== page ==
Like all 'steam travellers' I (for which read 'we' in what follows) found it harder and harder to find 'real steam'. And where I did find it, all too often it had been tarnished by what might politely be called 'insensitive behaviour' by selfish enthusiasts and tour operators who think only of their own immediate photographic results. So increasingly, I headed for the less obvious destinations especially those where there is no alternative to a little bit of patience and where I could blend into the background as far as possible. And perhaps overtaking my interest in steam locomotives, I discovered the joys of stationary steam engines, in Indonesia, India, Myanmar and Thailand. I have used the epithet Temples of Steam to describe our voyages of exploration in Burma (Myanmar). This picture was taken in early 2006, maybe you could still take it, maybe not. Click here if you want to know what was making the steam. The country is now changing fast, steam mills were already closing in large numbers by the time of last visit in 2010, soon it will nearly all be gone...


Regrettably the crass commercialisation of many of the steam operations caused me to stop reporting most of our own trips in China, but rest assured we were still out there from time to time enjoying real Chinese steam which is the best in the world. As one operator said quite bluntly "As usual, we don't wait for occasionally passing steam trains and have arranged some special trains." I am glad he now seems to have gone out of business. And until they nearly all closed, it seemed there was not a single accessible working narrow gauge steam railway in China which hadn't had some selfish bastards chartering trains. Quite how such sad people derive any satisfaction from the photographic results beats me. These days, more than ever you need to take time to get your shots of 'real steam' and we spent half of June 2006 staying up the line at Shibanxi ands went back again in June 2007, this is a frame from our video:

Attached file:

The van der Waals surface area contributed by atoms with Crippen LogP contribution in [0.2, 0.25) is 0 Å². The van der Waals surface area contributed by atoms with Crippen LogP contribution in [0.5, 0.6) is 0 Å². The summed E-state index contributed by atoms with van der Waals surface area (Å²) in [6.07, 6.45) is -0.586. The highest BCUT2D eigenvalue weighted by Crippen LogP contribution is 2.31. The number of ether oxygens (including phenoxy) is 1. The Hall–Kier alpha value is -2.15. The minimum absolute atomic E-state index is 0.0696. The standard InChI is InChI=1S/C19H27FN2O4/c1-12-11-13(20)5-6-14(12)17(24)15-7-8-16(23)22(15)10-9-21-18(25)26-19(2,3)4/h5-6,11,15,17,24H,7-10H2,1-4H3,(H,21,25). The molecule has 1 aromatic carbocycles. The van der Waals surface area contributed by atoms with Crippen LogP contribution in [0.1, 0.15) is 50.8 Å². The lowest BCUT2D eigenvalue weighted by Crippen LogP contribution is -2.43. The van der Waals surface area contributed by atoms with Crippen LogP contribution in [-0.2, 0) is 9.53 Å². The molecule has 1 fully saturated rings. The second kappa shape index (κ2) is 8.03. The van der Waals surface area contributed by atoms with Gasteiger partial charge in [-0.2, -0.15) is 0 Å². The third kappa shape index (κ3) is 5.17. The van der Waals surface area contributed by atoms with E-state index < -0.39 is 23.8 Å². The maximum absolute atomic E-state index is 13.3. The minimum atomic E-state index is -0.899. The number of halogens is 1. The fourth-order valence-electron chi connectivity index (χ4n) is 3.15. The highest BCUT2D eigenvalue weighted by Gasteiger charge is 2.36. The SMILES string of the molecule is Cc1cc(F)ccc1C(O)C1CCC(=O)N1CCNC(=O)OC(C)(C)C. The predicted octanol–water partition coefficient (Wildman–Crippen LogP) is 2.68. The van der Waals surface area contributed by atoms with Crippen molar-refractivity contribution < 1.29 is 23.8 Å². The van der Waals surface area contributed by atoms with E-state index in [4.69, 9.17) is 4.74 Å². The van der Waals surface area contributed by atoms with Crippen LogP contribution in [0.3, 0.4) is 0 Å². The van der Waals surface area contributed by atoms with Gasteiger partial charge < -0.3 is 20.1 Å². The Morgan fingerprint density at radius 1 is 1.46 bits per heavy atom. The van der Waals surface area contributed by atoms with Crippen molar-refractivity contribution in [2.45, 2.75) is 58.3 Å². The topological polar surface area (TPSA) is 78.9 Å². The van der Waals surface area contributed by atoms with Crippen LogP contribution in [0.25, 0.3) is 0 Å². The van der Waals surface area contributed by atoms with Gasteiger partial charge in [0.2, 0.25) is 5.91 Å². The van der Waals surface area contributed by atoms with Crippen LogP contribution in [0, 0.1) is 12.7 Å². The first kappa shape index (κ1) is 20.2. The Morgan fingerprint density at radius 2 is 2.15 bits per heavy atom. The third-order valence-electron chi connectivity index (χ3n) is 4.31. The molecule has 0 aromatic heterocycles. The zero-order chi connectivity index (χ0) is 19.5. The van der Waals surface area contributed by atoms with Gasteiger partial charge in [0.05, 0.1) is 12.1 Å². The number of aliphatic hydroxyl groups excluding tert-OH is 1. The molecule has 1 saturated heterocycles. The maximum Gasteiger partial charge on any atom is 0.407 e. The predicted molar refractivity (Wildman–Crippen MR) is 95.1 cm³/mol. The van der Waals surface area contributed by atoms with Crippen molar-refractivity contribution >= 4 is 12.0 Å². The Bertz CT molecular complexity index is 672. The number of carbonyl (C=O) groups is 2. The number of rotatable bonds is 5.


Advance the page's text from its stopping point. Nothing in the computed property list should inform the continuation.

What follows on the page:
Alas, this and the Shibanxi railway we loved is now history, we won't be going back. And I for one won't be going back to China. So I officially classify myself as a 'retired gricer'., the only place I might still have gone back for real steam was Java which has had such an influence on my life for nearly 40 years, but there has been a rapid and near terminal decline in steam activity including the mills themselves. where most of the best ones have closed or been modernised. 'Steam' now for us means relaxing in the English countryside at steam rallies enjoying the spectacle of preserved traction engines parading themselves in front of us. Real it is not but they are accessible and the owners are real enthusisasts.

Is there life after steam? Of course, just read on.....

Having now climbed all the major peaks on Java I compiled a brief guide to its largest volcanoes. I even got persuaded to go up one of them (Merbabu) a second time in 2005.... Merapi (background) probably has a different shape by now.

Less obviously as strenuous but equally wearing was a luxury cruise down the Irrawaddy River.

In early 2009, we took nearly two months off to go backpacking through Burma, Thailand and Laos. It was a fabulous experience, we wrote it all up as we went along and you can read about it - there's a bit of everything in 'Rob and Yuehong in the Golden Land' and there are links there to our more recent explorations.

Most of us are now 'well past our prime', maybe even into the sunset of our lives. I prepared for full time retirement by building a house in the country near the Great Wall of China, but right now that's history too as we have very quietly sold it and we have new homes both in the UK and also in Penang.

Rob and Yuehong Dickinson